The man who built ABC-TV
By Larry Bloomfield
It is never a pleasant task to report the passing of anyone, especially when it is a person who has made such an impact on our industry, our nation and our lives. The success and very existence of the American Broadcasting Company and the thousands of jobs that go with that network are the result of the vision and tenacity that this gentleman demonstrated. If you don’t know whom I’m speaking of, it was Leonard H. Goldenson.
Goldenson, who had been ill for several years, passed away quietly, December 27, 1999, in his home on Longboat Key, near Sarasota, Florida. He was 94.
Goldenson came from a tiny farm town near Pittsburgh, Pennsylvania, where his father owned a dry goods emporium and a small share of two movie theatres. From these modest beginnings, he went on to enroll at Harvard at age 16 and eventually go on to its Law School, while working summers for a Pittsburgh securities broker. Buying on margin and carefully managing his portfolio, he built up a small fortune, liquidating his holdings just weeks before the market crash of 1929.
In the midst of the great depression, Goldenson pounded the streets of Manhattan, where he was eventually hired to help reorganize the bankrupt Paramount Pictures New England theaters. As the result of his success at the movie “Theatre Company” and his association with Y. Frank Freeman, when Freeman made the trek to Hollywood to head Paramount studios, Goldenson took over Freeman’s position as boss. Now, as head of the world’s largest film exhibitor, he made many contacts, which would prove invaluable in years to come.
Goldenson was stimulated by what he saw at the New York world’s fair in 1939; an experimental thing called television. Goldenson pushed Paramount to launch Chicago’s WBKB, one of the world’s first TV station. As the result of the Supreme Court ruling about movie companies owning theatres, Paramount spun-off their theatres with Goldenson as president in 1951.
When Leonard Goldenson broke into television, he knew he was facing the fight of his life. Two powerful companies dominated the industry: NBC, which invented network broadcasting, and CBS, which followed the NBC model and improved on it.
Despite the hostilities that existed between the upstart, “television” and the motion picture industry, Goldenson got the directors of United Paramount Theatres to buy the failing American Broadcasting Company from Ed Noble. Noble wanted $25 million for ABC, whose ratings placed them fourth, after CBS, NBC and the now-defunct Dumont television network. At that time, the ABC network consisted of 14 stations total - five of its own, primitive and poorly maintained, and nine affiliates, compared with nearly 100 stations each for CBS and NBC.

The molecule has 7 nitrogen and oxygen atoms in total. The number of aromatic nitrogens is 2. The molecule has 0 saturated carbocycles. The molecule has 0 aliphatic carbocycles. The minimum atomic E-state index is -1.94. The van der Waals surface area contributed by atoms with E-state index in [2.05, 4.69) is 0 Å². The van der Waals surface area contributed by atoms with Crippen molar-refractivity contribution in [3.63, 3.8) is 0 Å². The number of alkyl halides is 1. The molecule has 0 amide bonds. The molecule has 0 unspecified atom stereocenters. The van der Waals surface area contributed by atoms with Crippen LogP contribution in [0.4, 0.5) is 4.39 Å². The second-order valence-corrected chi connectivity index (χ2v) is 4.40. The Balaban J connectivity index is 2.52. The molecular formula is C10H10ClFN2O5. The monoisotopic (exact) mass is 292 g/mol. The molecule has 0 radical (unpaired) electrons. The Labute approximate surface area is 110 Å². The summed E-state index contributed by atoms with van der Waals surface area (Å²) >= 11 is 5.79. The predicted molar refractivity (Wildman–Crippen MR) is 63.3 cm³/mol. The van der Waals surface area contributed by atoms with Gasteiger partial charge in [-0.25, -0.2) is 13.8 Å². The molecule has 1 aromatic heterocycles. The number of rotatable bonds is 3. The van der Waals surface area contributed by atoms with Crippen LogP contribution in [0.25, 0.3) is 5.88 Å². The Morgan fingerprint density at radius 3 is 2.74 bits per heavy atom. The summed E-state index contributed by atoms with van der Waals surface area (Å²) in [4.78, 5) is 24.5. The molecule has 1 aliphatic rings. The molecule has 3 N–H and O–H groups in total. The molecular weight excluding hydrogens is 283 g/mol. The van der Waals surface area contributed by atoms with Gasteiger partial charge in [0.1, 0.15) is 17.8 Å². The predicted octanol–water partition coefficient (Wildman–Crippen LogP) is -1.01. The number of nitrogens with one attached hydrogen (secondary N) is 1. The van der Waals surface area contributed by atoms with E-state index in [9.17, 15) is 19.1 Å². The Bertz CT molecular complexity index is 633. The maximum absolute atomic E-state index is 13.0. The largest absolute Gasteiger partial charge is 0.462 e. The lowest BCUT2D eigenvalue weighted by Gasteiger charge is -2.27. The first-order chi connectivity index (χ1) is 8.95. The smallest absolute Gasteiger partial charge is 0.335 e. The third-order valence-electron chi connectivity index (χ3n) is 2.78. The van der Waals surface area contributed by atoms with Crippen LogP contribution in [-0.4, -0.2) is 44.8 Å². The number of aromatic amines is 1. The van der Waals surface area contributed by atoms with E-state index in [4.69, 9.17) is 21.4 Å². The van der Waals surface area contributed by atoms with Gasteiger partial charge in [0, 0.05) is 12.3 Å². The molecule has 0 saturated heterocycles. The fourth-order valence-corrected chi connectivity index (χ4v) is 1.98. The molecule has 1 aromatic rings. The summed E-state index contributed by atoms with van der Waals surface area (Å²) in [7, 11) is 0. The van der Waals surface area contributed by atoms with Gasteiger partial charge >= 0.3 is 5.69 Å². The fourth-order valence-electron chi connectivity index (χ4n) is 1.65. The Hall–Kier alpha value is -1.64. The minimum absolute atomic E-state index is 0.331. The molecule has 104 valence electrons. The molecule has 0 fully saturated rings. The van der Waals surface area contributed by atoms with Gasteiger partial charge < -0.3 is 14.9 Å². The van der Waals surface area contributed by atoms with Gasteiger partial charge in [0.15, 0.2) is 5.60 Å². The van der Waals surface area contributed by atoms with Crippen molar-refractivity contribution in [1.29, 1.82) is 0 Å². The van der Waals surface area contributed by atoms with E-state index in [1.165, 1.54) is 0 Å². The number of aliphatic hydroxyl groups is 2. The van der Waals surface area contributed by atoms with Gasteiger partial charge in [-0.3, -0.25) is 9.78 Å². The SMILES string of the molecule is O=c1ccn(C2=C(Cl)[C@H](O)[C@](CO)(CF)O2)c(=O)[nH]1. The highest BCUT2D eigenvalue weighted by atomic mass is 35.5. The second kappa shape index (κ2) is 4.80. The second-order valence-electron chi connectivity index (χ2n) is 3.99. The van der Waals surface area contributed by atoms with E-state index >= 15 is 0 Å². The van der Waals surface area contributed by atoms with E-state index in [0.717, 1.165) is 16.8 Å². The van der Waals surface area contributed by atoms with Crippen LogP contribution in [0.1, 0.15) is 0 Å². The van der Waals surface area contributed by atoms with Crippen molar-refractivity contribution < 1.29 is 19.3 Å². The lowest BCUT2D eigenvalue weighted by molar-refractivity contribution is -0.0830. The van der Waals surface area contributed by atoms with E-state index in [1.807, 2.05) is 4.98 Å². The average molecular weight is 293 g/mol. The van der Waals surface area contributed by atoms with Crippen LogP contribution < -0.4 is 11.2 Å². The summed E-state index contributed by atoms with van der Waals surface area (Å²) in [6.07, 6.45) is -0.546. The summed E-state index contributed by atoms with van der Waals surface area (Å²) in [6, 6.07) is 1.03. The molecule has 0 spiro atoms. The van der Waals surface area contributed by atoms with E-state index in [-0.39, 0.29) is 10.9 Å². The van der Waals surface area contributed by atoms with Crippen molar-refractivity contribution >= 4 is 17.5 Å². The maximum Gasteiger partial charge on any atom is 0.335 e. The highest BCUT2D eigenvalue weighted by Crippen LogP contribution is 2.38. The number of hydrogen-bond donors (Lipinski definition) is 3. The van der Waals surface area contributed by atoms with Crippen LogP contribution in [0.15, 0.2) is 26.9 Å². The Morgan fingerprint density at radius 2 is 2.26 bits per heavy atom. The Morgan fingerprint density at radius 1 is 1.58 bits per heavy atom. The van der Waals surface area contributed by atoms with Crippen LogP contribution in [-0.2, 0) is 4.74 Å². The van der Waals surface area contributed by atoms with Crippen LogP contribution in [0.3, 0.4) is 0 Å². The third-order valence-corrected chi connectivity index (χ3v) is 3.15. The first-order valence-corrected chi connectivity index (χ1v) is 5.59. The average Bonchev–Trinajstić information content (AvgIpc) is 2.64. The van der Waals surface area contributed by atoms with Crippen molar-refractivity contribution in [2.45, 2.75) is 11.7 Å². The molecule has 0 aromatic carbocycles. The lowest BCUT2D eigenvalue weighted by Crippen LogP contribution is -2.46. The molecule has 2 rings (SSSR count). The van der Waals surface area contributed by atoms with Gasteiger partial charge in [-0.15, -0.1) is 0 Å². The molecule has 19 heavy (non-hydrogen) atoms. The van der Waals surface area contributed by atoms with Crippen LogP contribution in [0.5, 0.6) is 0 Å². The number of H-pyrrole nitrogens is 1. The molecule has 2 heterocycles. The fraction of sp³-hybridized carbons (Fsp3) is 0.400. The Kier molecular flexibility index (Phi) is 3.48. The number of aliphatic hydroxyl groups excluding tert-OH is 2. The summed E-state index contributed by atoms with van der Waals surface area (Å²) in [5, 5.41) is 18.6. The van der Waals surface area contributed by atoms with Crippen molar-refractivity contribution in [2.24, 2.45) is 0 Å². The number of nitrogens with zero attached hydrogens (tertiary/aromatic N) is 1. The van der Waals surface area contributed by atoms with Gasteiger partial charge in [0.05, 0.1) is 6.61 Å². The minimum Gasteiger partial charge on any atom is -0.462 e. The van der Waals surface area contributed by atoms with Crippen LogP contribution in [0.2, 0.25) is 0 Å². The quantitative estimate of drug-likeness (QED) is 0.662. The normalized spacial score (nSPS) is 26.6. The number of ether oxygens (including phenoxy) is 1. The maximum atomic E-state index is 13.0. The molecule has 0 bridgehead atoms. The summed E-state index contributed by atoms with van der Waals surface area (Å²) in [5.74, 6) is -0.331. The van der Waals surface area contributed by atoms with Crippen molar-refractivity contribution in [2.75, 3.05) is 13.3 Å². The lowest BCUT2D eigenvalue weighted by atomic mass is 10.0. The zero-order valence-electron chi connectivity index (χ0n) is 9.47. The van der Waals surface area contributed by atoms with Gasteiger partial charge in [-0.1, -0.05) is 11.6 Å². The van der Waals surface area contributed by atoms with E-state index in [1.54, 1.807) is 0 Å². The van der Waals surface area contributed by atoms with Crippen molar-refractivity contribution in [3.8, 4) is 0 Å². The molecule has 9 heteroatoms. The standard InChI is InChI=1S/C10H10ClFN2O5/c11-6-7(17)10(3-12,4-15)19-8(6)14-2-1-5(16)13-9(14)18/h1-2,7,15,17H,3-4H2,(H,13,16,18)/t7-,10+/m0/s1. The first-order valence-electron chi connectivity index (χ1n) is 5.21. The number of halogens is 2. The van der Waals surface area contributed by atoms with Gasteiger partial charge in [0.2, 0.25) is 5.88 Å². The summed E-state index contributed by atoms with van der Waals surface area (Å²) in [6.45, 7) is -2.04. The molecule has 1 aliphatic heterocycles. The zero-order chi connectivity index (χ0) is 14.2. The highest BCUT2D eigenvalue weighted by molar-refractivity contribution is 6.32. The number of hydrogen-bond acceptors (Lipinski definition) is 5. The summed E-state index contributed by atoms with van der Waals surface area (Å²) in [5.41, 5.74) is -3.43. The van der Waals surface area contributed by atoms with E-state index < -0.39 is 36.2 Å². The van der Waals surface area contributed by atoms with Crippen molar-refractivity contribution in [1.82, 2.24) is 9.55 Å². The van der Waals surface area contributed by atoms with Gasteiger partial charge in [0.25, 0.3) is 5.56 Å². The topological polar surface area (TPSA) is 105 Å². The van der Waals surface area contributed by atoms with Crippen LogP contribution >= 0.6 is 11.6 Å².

From the get go, life wasn’t easy. Goldenson was denounced by Hollywood as a traitor for entering a rival medium. On the flip side, broadcasters also maligned him for his former ties to Paramount Pictures. He was even accused of purchasing the fledgling network to destroy it and eliminate competition for movies. Despite all this, Goldenson convinced the FCC that his only aim was to increase competition in broadcasting and to further its development. On February 9, 1953, the FCC approved the purchase.
Later that year, Walt Disney came to Goldenson with this crazy idea: he wanted to build an amusement park for children. The Disney studios were in dire straits and were turned away by banks. Being turned down also by NBC's David Sarnoff and CBS’s William Paley, Goldenson understood what Disney was offering. ABC agreed to put up $500,000, to use its theater real estate for collateral and to underwrite $17 million for construction and operation of the Park. In exchange, Disney agreed to produce a weekly show. ABC also obtained access to Disney's library of animated films, 35 percent of Disneyland and a decade of concession revenues.
The only show they had worth mentioning was “Ozzie & Harriet.” ABC was loosing their shirt to the tune of a million a year. And besides, everyone on Madison Avenue knew there wasn't enough advertising to support three networks.
Goldenson knew he could succeed, but first he would have to find a way to break the other networks' stranglehold on stars, stations and sponsors. He would change the rules of the game by getting Hollywood, the very people who opposed the new television industry, involved in making their programming!
If he couldn’t get big names, he’d invent them! Goldenson when to the William Morris Agency, and hired a host of unknowns -- Sammy Davis Jr., Danny Thomas, George Jessel, Joel Grey and Ray Bolger. Then he’d get the studios to produce better programs, on film, than the live shows broadcast by his competitors. In a nutshell, he’d have to re-invent the medium.
Goldenson was persistent. He went back to Jack Warner of Warner Brothers studios and after a marathon lunch, he convinced him, that television was an opportunity, not a threat. Warner opened a new division to make programs for ABC. By the 1970's, not one major studio could compete without a television division. Goldenson’s vision that motion pictures and television could serve audiences better as partners than as rivals had prevailed.
Goldenson had the formula. He built the network to the point where it muscled it way into first place in the ratings in 1977, remaining there for three years.
years later, in 1986, after engineering a $3.5 billion merger of ABC
and Capital Cities Broadcasting, the network had eight stations and
210 affiliates. Seeing his dreams come true, Goldenson then stepped
down as day-to-day boss to retire in Florida.